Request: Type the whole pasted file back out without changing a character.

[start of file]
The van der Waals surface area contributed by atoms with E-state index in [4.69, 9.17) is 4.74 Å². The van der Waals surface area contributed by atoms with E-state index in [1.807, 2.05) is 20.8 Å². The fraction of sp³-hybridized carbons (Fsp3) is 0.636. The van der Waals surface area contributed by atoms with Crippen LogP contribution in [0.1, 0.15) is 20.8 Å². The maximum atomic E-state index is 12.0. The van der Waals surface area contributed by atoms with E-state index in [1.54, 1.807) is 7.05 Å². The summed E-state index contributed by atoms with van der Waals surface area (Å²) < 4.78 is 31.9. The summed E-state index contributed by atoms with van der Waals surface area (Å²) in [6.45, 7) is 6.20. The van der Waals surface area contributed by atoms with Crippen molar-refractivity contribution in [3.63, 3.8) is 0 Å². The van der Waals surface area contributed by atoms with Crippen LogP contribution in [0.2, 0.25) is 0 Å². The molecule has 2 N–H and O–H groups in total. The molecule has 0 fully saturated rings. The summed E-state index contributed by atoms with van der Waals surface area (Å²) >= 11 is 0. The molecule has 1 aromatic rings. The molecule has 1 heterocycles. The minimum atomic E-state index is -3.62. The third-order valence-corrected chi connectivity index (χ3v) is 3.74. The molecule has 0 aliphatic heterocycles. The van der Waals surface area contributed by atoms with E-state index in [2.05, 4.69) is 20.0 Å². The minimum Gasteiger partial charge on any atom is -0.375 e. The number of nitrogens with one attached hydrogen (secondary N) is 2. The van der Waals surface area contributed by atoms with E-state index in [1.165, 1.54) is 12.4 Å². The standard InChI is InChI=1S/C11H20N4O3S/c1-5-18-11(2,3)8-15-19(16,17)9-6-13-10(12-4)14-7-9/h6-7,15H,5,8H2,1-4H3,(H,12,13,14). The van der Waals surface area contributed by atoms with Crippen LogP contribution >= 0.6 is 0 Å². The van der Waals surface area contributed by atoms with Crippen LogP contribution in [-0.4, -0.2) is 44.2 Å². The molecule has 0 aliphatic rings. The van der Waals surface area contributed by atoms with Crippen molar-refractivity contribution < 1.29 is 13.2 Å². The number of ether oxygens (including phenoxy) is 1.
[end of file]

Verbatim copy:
The van der Waals surface area contributed by atoms with E-state index in [4.69, 9.17) is 4.74 Å². The van der Waals surface area contributed by atoms with E-state index in [1.807, 2.05) is 20.8 Å². The fraction of sp³-hybridized carbons (Fsp3) is 0.636. The van der Waals surface area contributed by atoms with Crippen LogP contribution in [0.1, 0.15) is 20.8 Å². The maximum atomic E-state index is 12.0. The van der Waals surface area contributed by atoms with E-state index in [1.54, 1.807) is 7.05 Å². The summed E-state index contributed by atoms with van der Waals surface area (Å²) < 4.78 is 31.9. The summed E-state index contributed by atoms with van der Waals surface area (Å²) in [6.45, 7) is 6.20. The van der Waals surface area contributed by atoms with Crippen molar-refractivity contribution in [3.63, 3.8) is 0 Å². The van der Waals surface area contributed by atoms with Crippen LogP contribution in [0.2, 0.25) is 0 Å². The molecule has 2 N–H and O–H groups in total. The molecule has 0 fully saturated rings. The summed E-state index contributed by atoms with van der Waals surface area (Å²) >= 11 is 0. The molecule has 1 aromatic rings. The molecule has 1 heterocycles. The minimum atomic E-state index is -3.62. The third-order valence-corrected chi connectivity index (χ3v) is 3.74. The molecule has 0 aliphatic heterocycles. The van der Waals surface area contributed by atoms with E-state index in [2.05, 4.69) is 20.0 Å². The minimum Gasteiger partial charge on any atom is -0.375 e. The number of nitrogens with one attached hydrogen (secondary N) is 2. The van der Waals surface area contributed by atoms with E-state index in [1.165, 1.54) is 12.4 Å². The standard InChI is InChI=1S/C11H20N4O3S/c1-5-18-11(2,3)8-15-19(16,17)9-6-13-10(12-4)14-7-9/h6-7,15H,5,8H2,1-4H3,(H,12,13,14). The van der Waals surface area contributed by atoms with Crippen LogP contribution >= 0.6 is 0 Å². The van der Waals surface area contributed by atoms with Crippen LogP contribution in [-0.4, -0.2) is 44.2 Å². The molecule has 0 aliphatic rings. The van der Waals surface area contributed by atoms with Crippen molar-refractivity contribution < 1.29 is 13.2 Å². The number of ether oxygens (including phenoxy) is 1.